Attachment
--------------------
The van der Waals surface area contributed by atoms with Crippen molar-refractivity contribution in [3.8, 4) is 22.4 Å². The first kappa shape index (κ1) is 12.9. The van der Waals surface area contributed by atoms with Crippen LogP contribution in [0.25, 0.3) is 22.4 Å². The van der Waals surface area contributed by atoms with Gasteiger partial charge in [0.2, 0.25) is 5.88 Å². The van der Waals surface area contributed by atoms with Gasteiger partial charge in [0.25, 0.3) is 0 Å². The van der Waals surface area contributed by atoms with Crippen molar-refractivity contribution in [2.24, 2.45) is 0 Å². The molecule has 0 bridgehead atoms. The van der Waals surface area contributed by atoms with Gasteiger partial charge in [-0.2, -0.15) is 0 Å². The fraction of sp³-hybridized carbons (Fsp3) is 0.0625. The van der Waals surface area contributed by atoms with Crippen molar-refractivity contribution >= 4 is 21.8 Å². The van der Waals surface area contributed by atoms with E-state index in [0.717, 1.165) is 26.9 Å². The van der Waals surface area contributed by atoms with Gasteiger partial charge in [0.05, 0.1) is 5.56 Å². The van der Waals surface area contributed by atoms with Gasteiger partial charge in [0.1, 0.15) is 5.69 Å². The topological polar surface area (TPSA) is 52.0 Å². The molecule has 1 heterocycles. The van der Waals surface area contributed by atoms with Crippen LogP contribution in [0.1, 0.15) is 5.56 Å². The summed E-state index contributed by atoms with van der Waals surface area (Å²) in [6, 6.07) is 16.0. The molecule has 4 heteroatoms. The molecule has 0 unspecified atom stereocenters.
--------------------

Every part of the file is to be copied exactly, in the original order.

The van der Waals surface area contributed by atoms with Crippen molar-refractivity contribution in [3.8, 4) is 22.4 Å². The first kappa shape index (κ1) is 12.9. The van der Waals surface area contributed by atoms with Crippen LogP contribution in [0.25, 0.3) is 22.4 Å². The van der Waals surface area contributed by atoms with Gasteiger partial charge in [0.2, 0.25) is 5.88 Å². The van der Waals surface area contributed by atoms with Gasteiger partial charge in [0.25, 0.3) is 0 Å². The van der Waals surface area contributed by atoms with Crippen molar-refractivity contribution in [2.24, 2.45) is 0 Å². The molecule has 0 bridgehead atoms. The van der Waals surface area contributed by atoms with Gasteiger partial charge in [-0.2, -0.15) is 0 Å². The fraction of sp³-hybridized carbons (Fsp3) is 0.0625. The van der Waals surface area contributed by atoms with Crippen molar-refractivity contribution >= 4 is 21.8 Å². The van der Waals surface area contributed by atoms with E-state index in [0.717, 1.165) is 26.9 Å². The van der Waals surface area contributed by atoms with Gasteiger partial charge in [0.05, 0.1) is 5.56 Å². The van der Waals surface area contributed by atoms with Gasteiger partial charge in [0.1, 0.15) is 5.69 Å². The topological polar surface area (TPSA) is 52.0 Å². The molecule has 1 heterocycles. The van der Waals surface area contributed by atoms with Crippen LogP contribution in [0.1, 0.15) is 5.56 Å². The summed E-state index contributed by atoms with van der Waals surface area (Å²) in [6, 6.07) is 16.0. The molecule has 4 heteroatoms. The molecule has 0 unspecified atom stereocenters.